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Prague is aging. The stock of affordable housing has to be increased

Although Prague is exceptional in its degree of social cohesion, with no socially excluded locations, we are currently witnessing a number of disturbing trends. The population of Prague is expected to rise, along with the average age of its residents, while the public housing stock is decreasing. For this reason, experts from the Prague Institute of Planning and Development (IPR Prague) have proposed ways to deal with the impending shortage of affordable housing in the new Strategic Plan for the Capital City of Prague.

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The Prague housing policy concept has been in place for 11 years and over time has become more of a formal document, with a number of aspects more of less ignored. “Since 2007 the capital city has built on average fewer than 100 new public housing units a year, although the Concept states that at least 500 must be added each year to cover the social needs of seniors and other specific population groups. Demographic projections show that within 35 years, an additional 270 thousand people will be living in Prague and more than one-fifth of these will be over the age of 65,” warns IPR Director, Petr Hlaváček.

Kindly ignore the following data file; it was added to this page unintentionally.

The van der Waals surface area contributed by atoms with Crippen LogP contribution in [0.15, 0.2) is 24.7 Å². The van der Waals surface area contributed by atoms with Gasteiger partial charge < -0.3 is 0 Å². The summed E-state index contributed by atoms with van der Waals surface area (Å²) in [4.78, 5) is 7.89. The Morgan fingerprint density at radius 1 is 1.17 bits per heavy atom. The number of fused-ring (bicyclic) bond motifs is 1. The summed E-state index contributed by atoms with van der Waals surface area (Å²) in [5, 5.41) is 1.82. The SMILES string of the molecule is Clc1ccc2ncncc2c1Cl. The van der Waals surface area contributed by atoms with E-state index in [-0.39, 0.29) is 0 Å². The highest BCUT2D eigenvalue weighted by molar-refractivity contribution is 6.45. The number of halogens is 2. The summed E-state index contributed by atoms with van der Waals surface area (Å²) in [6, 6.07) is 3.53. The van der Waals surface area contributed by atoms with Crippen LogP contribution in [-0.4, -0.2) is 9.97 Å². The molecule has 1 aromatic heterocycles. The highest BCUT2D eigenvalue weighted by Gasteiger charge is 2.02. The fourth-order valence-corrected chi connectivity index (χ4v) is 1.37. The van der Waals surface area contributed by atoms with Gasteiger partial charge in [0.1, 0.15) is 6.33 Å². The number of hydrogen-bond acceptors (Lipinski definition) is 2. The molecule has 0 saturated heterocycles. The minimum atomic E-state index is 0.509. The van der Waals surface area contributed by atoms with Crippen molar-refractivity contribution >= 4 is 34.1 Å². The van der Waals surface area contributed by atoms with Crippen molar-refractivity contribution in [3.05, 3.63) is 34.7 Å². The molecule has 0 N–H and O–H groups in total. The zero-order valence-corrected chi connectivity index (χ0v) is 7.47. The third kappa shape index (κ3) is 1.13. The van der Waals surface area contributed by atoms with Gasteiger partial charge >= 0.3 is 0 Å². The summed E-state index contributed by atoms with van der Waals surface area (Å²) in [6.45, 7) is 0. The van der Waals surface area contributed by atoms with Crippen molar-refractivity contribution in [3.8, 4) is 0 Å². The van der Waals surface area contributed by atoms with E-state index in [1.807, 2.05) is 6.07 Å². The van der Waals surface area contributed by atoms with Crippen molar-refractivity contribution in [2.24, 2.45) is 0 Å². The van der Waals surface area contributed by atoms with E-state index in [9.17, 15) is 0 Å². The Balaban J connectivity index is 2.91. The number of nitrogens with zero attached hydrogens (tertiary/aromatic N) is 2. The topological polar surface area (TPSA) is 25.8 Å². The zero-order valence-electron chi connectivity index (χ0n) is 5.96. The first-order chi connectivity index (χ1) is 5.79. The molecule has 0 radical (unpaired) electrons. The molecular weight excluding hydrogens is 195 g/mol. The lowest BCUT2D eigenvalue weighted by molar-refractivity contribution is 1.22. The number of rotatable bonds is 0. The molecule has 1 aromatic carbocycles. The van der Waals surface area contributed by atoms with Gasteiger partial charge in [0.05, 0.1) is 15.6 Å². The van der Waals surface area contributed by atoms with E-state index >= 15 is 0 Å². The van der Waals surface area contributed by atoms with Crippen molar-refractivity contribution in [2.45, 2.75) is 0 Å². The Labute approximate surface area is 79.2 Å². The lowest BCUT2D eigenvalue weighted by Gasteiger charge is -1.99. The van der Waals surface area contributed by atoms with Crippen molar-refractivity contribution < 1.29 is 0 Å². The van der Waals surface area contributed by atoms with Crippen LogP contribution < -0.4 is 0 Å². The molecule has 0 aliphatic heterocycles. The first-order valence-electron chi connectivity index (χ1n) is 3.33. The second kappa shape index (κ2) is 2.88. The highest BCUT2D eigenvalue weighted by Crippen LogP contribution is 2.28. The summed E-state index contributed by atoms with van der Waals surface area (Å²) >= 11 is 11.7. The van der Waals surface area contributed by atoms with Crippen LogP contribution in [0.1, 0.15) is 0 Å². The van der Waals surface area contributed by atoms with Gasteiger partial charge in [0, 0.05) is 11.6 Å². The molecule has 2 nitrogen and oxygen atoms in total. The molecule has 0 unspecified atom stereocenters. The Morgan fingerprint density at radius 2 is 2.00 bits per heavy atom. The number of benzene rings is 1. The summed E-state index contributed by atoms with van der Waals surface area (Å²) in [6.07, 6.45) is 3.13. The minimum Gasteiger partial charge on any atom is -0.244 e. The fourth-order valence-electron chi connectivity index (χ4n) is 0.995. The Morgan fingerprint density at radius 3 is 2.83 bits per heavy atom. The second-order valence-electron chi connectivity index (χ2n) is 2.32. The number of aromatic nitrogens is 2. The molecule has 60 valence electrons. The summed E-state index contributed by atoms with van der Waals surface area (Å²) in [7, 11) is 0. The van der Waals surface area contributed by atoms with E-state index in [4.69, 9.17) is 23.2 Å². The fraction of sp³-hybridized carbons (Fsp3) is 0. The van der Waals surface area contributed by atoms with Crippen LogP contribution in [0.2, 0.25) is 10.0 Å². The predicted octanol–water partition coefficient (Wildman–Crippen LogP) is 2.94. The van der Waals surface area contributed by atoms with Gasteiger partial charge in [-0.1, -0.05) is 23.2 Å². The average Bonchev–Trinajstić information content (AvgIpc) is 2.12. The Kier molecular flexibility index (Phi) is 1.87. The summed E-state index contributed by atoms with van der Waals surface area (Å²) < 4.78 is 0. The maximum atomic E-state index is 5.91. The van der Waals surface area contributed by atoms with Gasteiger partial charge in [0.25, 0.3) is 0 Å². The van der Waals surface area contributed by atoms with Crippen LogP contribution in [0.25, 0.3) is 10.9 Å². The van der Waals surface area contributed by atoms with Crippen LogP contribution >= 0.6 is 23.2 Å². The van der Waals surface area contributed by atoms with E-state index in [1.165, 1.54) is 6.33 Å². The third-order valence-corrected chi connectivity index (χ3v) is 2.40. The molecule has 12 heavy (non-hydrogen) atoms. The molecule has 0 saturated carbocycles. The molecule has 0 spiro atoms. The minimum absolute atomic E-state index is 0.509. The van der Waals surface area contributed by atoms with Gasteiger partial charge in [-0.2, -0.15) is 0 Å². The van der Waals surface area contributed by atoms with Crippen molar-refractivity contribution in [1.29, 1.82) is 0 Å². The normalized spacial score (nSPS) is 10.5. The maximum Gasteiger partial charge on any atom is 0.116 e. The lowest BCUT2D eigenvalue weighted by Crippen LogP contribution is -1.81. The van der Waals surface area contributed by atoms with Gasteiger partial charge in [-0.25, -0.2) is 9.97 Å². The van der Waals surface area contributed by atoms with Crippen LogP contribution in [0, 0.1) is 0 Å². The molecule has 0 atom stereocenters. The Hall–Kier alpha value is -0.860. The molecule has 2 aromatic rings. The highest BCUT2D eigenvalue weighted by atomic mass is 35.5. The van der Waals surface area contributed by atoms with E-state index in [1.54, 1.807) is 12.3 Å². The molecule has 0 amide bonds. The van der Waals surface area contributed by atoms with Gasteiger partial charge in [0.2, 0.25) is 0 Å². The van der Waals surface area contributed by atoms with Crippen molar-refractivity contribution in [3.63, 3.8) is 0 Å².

The availability of housing in Prague is also hampered by inflated purchase prices and high rents. For example, a tenant will now have to pay around CZK 18,000 a month for a 75 m2 flat and if an average family wants to buy its own flat, it will have to pay the equivalent of nearly 11 years earnings.

What can be done? Prague is proposing new measures

The Strategic Plan for the Capital City of Prague will respond to this unfortunate situation by proposing measures to increase the city’s ability to provide socially and generationally vulnerable residents with affordable housing.

According to the draft Strategic Plan, Prague should participate more actively in drafting a social housing law. It also plans more specific measures – it will carry out an audit in collaboration with all the city districts to first obtain an overview of the number, location and disposition of all the housing units it has available to offer to residents. A central city company will subsequently be established to administer this public housing in an efficient and transparent manner.

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